I-55 is expected to stay closed the rest of the week. That has forced the Lindbergh and Melhville school districts to cancel classes on Wednesday. The Rockwood school district will remain closed for at least another day on Wednesday, as well. 

MoDOT officials also said Route 21/Tesson Ferry Road at the Meramec and Route 141 at Romaine Creek would close Tuesday afternoon. 

Interstate 44 between I-270 and Highway 100 remains closed, in addition to Highway 141 at I-44 and Gravois Road at the Meramec River.  

MoDOT District Engineer Greg Horn says 2.5 inches of rain are forecast to fall between Tuesday evening and Thursday and the earliest that some roads could reopen is by Friday morning rush hour.

“It looks to me like, with this rain coming in, it’s going to prolong the floods, so it could be as much [time] as this weekend. So you need to be prepared for having Highway 44 closed down this weekend.”

"You need to be prepared for having Highway 44 closed down this weekend ..." — MoDOT District Engineer Greg Horn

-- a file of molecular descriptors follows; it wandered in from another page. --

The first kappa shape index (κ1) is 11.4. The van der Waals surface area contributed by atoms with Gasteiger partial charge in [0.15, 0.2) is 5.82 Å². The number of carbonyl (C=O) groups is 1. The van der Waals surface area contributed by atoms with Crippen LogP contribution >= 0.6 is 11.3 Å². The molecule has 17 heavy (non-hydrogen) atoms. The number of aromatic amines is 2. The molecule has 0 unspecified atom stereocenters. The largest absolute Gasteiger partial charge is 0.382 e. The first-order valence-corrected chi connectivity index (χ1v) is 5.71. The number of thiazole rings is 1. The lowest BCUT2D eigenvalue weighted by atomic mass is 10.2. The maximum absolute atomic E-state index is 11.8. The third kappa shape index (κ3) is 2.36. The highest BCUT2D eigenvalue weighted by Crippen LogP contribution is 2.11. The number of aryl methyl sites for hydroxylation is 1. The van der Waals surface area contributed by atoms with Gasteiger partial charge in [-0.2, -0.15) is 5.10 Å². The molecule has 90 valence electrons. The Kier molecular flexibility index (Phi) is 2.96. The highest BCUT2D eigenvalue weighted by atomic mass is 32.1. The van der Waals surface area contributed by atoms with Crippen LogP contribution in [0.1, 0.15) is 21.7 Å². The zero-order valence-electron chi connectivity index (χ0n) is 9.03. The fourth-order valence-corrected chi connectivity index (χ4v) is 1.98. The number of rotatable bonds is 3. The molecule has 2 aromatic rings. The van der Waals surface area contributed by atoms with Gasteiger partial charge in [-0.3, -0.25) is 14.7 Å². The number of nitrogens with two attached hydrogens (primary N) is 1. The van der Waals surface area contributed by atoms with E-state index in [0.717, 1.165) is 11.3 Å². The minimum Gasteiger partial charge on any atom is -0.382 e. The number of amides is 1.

Horn says it will be virtually impossible to cross from one side of the Meramec to the other until the water starts to recede.

"You all are going to have to decide what side of the river you want to be on tonight, because you're not going to be able to get back and forth," he said at a press conference Tuesday afternoon.

In Illinois, US 50 at Silver Creek between O'Fallon and Lebanon in St. Clair County remains closed. The Brussels Ferry in Grafton is also closed.

Ongoing flooding

Heavy rainfall over the weekend has inundated several communities along the river, which is forecast to crest at record levels at Eureka and near-records at Pacific, Valley Park and Fenton on Wednesday. 

According to Mark Diedrich,  St. Louis County’s emergency management agency director, roughly 200 homes have been flooded so far and 1,500 more are threatened in Eureka, Valley Park, Fenton, Sunset Hills, and unincorporated areas along the Meramec River watershed.  

Several neighborhoods have been cut off by flood waters, he said, but are not in danger of flooding.